District 20 state House race: Three vying for two seats representing Aurora, Davison
Rep. Lance Carson, R-Mitchell, has spent two terms serving in the state House of Representatives.
He says he's ready for a third.
The only incumbent in a three-candidate race for two House seats, Carson said he's ready to face some familiar problems in Pierre, including balancing the budget and funding education.
He's proud of his previous work on the former. As a member of the Appropriations Committee, Carson is pleased that the Legislature was able to balance the state budget without using any reserves or raising sales tax.
"We came away with a budget that we could all live with," Carson said.
If re-elected, Carson believes he would once again serve on the committee and help solve some of the state's budget issues.
"I think I have an insight on the budget process that maybe a lot of people would not have," Carson said. "I understand the process of getting to the final budget."
The two-term representative, former Mitchell business owner and Vietnam veteran expects education funding to be a concern for many residents and legislators. In the last session, legislators did not approve a 3 percent funding increase.
In Carson's mind, that refusal can't happen again.
"We're going to have to look long and hard to help education along the way," Carson said. "I don't think it can stand another cut."
Carson said he also plans to head to Pierre with goals of increasing economic development throughout the state.
As the only District 20 House candidate to seek reelection, Carson said he's pleased with the two-year terms, as they help him to reconnect with constituents he might not otherwise hear from during the non-election years. District 20 includes Davison and Aurora counties.
"It makes you go out and meet the people again," Carson said. "I think it's a very good thing."
Becky Haslam believes that the children truly are the future.
That's why, if elected, the sole non-Republican candidate from District 20 for the House of Representatives said her first priority will be to strengthen education in South Dakota by giving teachers "the funding they need." She's running as an independent in the three-way race for two seats.
"If you want to keep the kids in South Dakota, I feel the best way to do it is start with education," said Haslam, of Mitchell. District 20 includes Davison and Aurora counties.
Strengthening education may lead young people to stay in South Dakota instead of moving on to more potentially lucrative areas. If they stay, they may open small businesses that could help strengthen local communities, Haslam said.
After high school graduation, Haslam briefly attended college before spending three years enlisted in the United States Army and five in the National Guard. It was there that she met her husband.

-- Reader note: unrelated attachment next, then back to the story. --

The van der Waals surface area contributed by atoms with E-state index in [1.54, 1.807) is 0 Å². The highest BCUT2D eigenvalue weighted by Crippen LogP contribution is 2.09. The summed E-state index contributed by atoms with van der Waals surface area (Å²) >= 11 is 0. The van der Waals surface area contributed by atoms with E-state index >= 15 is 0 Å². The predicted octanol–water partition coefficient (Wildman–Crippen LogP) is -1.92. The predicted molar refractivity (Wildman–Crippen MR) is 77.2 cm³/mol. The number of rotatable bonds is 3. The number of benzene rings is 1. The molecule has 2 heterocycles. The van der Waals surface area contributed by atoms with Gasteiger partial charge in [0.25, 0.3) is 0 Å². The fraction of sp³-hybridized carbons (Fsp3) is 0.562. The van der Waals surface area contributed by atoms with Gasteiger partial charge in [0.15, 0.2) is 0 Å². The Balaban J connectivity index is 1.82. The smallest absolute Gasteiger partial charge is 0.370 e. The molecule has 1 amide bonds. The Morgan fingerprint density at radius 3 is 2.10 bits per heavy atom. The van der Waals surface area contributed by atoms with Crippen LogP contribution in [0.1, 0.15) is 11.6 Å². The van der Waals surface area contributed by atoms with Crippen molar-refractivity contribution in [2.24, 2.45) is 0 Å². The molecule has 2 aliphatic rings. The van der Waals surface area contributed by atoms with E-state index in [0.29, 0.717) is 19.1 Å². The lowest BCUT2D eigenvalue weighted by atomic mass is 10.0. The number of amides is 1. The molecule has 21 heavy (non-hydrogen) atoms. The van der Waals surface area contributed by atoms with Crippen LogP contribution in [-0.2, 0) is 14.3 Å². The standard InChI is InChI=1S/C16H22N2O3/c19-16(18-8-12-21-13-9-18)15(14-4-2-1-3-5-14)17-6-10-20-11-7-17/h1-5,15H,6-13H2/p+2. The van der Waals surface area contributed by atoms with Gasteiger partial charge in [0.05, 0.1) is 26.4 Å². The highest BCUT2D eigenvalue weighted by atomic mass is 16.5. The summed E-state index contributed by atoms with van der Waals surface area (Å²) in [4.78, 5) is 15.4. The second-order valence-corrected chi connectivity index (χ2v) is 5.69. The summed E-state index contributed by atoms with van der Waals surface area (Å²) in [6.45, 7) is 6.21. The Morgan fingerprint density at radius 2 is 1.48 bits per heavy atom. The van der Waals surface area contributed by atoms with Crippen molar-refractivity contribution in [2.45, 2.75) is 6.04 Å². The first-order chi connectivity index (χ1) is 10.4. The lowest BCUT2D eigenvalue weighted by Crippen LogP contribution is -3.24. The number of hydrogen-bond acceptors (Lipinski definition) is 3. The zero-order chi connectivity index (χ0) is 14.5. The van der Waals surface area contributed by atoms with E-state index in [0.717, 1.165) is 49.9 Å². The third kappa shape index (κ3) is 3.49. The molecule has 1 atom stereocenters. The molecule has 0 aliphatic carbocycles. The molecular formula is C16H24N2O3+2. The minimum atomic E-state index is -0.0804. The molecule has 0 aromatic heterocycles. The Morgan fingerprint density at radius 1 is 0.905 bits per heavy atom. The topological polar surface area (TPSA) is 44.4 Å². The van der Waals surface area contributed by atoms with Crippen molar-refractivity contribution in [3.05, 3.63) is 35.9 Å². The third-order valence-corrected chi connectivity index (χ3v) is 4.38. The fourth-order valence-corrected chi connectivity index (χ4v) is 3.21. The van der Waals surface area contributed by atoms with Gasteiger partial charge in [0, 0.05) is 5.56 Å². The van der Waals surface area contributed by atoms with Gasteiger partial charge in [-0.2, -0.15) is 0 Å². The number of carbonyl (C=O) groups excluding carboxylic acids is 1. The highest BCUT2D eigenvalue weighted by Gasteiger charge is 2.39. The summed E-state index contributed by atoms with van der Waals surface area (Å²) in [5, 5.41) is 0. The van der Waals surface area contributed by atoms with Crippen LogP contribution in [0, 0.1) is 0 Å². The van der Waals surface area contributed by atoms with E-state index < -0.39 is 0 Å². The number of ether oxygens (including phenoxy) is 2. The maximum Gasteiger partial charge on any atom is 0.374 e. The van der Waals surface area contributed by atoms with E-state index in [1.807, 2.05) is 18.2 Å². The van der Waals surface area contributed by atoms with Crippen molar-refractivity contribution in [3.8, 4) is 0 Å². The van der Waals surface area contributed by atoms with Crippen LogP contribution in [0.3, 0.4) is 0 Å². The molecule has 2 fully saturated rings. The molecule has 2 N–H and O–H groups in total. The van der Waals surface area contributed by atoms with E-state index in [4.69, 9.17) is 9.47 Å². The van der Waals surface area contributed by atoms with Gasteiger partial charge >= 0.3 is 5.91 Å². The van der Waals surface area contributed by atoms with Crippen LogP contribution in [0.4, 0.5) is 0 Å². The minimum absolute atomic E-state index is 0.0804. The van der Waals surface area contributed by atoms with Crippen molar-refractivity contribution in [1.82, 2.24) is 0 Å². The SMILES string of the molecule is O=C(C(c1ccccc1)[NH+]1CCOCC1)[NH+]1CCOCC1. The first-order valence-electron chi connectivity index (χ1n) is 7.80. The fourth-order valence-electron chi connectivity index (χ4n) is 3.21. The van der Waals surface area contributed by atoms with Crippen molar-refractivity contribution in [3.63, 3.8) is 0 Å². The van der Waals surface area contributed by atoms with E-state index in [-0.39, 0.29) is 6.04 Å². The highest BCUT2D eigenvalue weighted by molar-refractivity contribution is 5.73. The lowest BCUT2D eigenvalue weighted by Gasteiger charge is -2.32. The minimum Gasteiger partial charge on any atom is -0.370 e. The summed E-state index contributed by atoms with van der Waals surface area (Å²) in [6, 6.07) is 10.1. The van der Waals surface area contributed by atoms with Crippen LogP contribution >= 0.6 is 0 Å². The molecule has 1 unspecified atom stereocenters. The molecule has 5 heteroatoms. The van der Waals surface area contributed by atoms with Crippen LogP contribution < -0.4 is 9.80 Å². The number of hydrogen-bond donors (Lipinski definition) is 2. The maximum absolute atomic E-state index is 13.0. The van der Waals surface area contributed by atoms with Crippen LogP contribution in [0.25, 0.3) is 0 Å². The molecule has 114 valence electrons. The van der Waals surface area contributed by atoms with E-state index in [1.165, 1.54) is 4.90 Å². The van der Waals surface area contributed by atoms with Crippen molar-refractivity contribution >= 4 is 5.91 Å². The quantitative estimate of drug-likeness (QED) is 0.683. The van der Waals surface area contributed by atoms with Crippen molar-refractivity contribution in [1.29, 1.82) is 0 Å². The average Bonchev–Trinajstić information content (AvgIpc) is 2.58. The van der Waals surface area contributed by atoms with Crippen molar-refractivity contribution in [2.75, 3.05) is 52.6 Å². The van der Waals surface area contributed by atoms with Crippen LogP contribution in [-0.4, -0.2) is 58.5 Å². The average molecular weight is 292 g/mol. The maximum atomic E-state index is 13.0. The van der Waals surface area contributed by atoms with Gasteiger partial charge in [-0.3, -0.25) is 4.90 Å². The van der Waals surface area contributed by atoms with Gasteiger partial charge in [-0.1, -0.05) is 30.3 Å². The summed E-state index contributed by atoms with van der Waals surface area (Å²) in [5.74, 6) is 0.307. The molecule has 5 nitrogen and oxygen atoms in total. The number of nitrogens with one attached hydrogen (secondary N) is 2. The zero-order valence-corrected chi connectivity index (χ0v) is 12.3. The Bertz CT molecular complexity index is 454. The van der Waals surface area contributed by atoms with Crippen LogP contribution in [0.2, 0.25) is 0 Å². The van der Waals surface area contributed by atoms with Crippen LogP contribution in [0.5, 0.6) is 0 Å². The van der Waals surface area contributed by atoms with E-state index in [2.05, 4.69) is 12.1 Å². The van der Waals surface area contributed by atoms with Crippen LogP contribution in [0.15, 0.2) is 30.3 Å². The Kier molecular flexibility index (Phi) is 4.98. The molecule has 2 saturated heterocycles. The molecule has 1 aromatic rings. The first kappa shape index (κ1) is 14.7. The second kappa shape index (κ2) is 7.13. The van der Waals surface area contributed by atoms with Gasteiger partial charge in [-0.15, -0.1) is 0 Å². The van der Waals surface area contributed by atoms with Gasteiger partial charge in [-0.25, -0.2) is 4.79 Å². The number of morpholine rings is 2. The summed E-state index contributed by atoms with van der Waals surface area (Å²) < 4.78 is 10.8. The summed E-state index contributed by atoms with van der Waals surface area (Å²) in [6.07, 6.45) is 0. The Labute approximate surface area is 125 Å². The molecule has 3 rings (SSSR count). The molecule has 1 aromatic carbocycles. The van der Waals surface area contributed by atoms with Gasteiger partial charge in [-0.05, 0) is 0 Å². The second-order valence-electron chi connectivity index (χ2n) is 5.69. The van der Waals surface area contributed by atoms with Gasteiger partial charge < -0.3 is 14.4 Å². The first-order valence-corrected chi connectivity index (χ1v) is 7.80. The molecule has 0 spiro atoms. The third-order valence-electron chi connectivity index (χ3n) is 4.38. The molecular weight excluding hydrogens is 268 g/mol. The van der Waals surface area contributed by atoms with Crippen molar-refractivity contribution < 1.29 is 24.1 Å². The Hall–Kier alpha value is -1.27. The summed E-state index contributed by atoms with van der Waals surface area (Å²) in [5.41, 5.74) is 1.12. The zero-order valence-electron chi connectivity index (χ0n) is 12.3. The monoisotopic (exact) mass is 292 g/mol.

Haslam then obtained a political science degree from the University of South Dakota.
While in Vermillion, she assisted influential political science professor William "Doc" Farber, who recommended that she seek political office.
"He really planted the seed in my mind," Haslam said.
Haslam believes she possess problem-solving skills that will make her an ideal representative.
"I'm going to try to be the representative that the people can come to," Haslam said. "I was always the person that could figure out what was going on or find the answers."
Her military experience has also left her with a strong concern for veterans, she said. While at USD, Haslam said she was part of a group that tried to start a veteran resources center. She also met with other military families, exchanging stories and arranging for free child care for veterans.
"Military families and the military personnel are important," Haslam said.
If elected, Tona Rozum isn't going to Pierre with an agenda of further regulation, she said.
"I think we have enough laws and regulations," Rozum said. "I would rather see fewer than more."
Rozum's pursuit of a District 20 House of Representatives seat is fueled by a desire to improve free enterprise in the state and keep small communities alive, including their schools, she said. District 20 includes Davison and Aurora counties, and the top two vote-getters in the threeway race will win the district's two House seats.
The former teacher likes the idea of removing the rule that states a school must have a minimum number of students to receive state aid
"The small communities are the heart and soul of what we are in South Dakota," Rozum said. "We need to make sure that they would survive."
The Republican of Mitchell has spent almost 20 years as a local financial adviser. She also owned a business in Mitchell for 25 years.
She has also worked with the South Dakota Department of Transportation, South Dakota Community Foundation, Dakota Wesleyan University Board of Trustees, Dakota Discovery Museum, Avera Queen of Peace and other organizations.
"I've got a lot of notches in my belt," Rozum said.
As a former business owner, Rozum said she's keenly aware of how important new business is to the state.
Her experience in meeting a payroll means she understands fiscal responsibility, she said.
"I think we need to remember that free enterprise, capitalism and just pure guts have gotten us where we are, and we don't need to hinder that," Rozum said.
Although she has ideas of things she'd like to work on if elected, Rozum maintains that she would be a representative of the people.
Already, Rozum said she has heard concerns about other issues, including texting while driving and taking care of veterans.
"My job is to listen to what people have to say," Rozum said.
"It will be a learning process."